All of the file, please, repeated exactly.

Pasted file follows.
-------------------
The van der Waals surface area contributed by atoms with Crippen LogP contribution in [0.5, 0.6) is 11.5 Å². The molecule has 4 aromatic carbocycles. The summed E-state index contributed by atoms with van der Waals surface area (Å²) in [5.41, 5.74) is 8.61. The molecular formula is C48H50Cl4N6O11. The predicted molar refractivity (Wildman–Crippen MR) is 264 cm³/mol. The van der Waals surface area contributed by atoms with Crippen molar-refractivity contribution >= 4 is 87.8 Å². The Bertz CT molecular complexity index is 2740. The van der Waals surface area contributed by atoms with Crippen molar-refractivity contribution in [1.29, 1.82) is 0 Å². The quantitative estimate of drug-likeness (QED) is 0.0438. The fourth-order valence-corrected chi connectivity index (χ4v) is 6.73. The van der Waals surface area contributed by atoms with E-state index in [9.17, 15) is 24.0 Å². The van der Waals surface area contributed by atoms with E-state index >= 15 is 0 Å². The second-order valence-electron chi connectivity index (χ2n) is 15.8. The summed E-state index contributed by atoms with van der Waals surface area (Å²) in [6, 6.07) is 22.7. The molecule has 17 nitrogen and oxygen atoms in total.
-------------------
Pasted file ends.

The van der Waals surface area contributed by atoms with Crippen LogP contribution in [0.5, 0.6) is 11.5 Å². The molecule has 4 aromatic carbocycles. The summed E-state index contributed by atoms with van der Waals surface area (Å²) in [5.41, 5.74) is 8.61. The molecular formula is C48H50Cl4N6O11. The predicted molar refractivity (Wildman–Crippen MR) is 264 cm³/mol. The van der Waals surface area contributed by atoms with Crippen molar-refractivity contribution >= 4 is 87.8 Å². The Bertz CT molecular complexity index is 2740. The van der Waals surface area contributed by atoms with Crippen molar-refractivity contribution in [1.29, 1.82) is 0 Å². The quantitative estimate of drug-likeness (QED) is 0.0438. The fourth-order valence-corrected chi connectivity index (χ4v) is 6.73. The van der Waals surface area contributed by atoms with E-state index in [9.17, 15) is 24.0 Å². The van der Waals surface area contributed by atoms with E-state index >= 15 is 0 Å². The second-order valence-electron chi connectivity index (χ2n) is 15.8. The summed E-state index contributed by atoms with van der Waals surface area (Å²) in [6, 6.07) is 22.7. The molecule has 17 nitrogen and oxygen atoms in total.